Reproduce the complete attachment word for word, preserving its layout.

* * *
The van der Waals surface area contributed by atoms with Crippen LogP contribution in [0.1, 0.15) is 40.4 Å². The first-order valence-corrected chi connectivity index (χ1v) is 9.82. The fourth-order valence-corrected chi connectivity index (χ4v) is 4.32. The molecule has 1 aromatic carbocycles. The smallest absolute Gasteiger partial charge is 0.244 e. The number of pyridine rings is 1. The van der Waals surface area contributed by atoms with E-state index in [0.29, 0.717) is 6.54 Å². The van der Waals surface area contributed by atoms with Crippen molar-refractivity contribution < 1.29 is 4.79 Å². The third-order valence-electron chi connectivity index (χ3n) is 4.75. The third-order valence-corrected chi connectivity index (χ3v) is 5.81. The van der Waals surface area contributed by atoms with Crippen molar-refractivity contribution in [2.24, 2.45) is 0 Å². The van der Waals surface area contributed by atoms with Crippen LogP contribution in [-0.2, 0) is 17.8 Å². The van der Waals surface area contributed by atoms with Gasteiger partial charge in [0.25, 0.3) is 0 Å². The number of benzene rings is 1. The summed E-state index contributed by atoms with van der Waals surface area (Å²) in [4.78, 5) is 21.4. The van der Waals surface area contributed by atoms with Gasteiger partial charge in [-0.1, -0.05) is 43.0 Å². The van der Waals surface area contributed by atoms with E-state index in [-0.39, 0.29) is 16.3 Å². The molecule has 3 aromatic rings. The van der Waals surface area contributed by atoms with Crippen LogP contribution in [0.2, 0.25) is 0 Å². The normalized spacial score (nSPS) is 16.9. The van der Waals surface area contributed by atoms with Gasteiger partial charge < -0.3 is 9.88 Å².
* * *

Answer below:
The van der Waals surface area contributed by atoms with Crippen LogP contribution in [0.1, 0.15) is 40.4 Å². The first-order valence-corrected chi connectivity index (χ1v) is 9.82. The fourth-order valence-corrected chi connectivity index (χ4v) is 4.32. The molecule has 1 aromatic carbocycles. The smallest absolute Gasteiger partial charge is 0.244 e. The number of pyridine rings is 1. The van der Waals surface area contributed by atoms with E-state index in [0.29, 0.717) is 6.54 Å². The van der Waals surface area contributed by atoms with Crippen molar-refractivity contribution < 1.29 is 4.79 Å². The third-order valence-electron chi connectivity index (χ3n) is 4.75. The third-order valence-corrected chi connectivity index (χ3v) is 5.81. The van der Waals surface area contributed by atoms with Crippen molar-refractivity contribution in [2.24, 2.45) is 0 Å². The van der Waals surface area contributed by atoms with Crippen LogP contribution in [-0.2, 0) is 17.8 Å². The van der Waals surface area contributed by atoms with Gasteiger partial charge in [0.25, 0.3) is 0 Å². The number of benzene rings is 1. The summed E-state index contributed by atoms with van der Waals surface area (Å²) in [4.78, 5) is 21.4. The van der Waals surface area contributed by atoms with Gasteiger partial charge in [-0.1, -0.05) is 43.0 Å². The van der Waals surface area contributed by atoms with E-state index in [-0.39, 0.29) is 16.3 Å². The molecule has 3 aromatic rings. The van der Waals surface area contributed by atoms with Crippen LogP contribution in [0.2, 0.25) is 0 Å². The normalized spacial score (nSPS) is 16.9. The van der Waals surface area contributed by atoms with Gasteiger partial charge < -0.3 is 9.88 Å².